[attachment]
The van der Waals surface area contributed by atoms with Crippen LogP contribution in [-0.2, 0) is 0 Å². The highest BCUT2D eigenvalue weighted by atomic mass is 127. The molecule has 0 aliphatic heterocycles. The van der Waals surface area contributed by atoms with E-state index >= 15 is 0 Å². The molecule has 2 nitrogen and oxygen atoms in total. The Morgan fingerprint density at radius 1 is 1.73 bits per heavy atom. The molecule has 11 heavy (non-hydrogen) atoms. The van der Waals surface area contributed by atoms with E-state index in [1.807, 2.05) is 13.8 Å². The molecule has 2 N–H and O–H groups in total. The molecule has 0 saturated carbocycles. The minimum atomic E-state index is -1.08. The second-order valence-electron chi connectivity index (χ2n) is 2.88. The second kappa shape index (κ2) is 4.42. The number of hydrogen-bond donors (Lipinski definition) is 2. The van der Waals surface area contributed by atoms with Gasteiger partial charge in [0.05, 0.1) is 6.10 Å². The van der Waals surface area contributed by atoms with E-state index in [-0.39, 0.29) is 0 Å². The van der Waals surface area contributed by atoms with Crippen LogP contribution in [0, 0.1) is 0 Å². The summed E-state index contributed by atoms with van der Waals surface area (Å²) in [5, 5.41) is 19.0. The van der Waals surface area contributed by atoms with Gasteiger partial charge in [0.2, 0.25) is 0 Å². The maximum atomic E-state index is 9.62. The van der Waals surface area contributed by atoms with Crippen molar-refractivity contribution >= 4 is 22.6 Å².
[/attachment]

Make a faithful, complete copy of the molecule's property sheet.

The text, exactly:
The van der Waals surface area contributed by atoms with Crippen LogP contribution in [-0.2, 0) is 0 Å². The highest BCUT2D eigenvalue weighted by atomic mass is 127. The molecule has 0 aliphatic heterocycles. The van der Waals surface area contributed by atoms with E-state index >= 15 is 0 Å². The molecule has 2 nitrogen and oxygen atoms in total. The Morgan fingerprint density at radius 1 is 1.73 bits per heavy atom. The molecule has 11 heavy (non-hydrogen) atoms. The van der Waals surface area contributed by atoms with E-state index in [1.807, 2.05) is 13.8 Å². The molecule has 2 N–H and O–H groups in total. The molecule has 0 saturated carbocycles. The minimum atomic E-state index is -1.08. The second-order valence-electron chi connectivity index (χ2n) is 2.88. The second kappa shape index (κ2) is 4.42. The number of hydrogen-bond donors (Lipinski definition) is 2. The van der Waals surface area contributed by atoms with Gasteiger partial charge in [0.05, 0.1) is 6.10 Å². The van der Waals surface area contributed by atoms with E-state index in [-0.39, 0.29) is 0 Å². The van der Waals surface area contributed by atoms with Crippen LogP contribution in [0, 0.1) is 0 Å². The summed E-state index contributed by atoms with van der Waals surface area (Å²) in [5, 5.41) is 19.0. The van der Waals surface area contributed by atoms with Gasteiger partial charge in [0.2, 0.25) is 0 Å². The maximum atomic E-state index is 9.62. The van der Waals surface area contributed by atoms with Crippen molar-refractivity contribution >= 4 is 22.6 Å².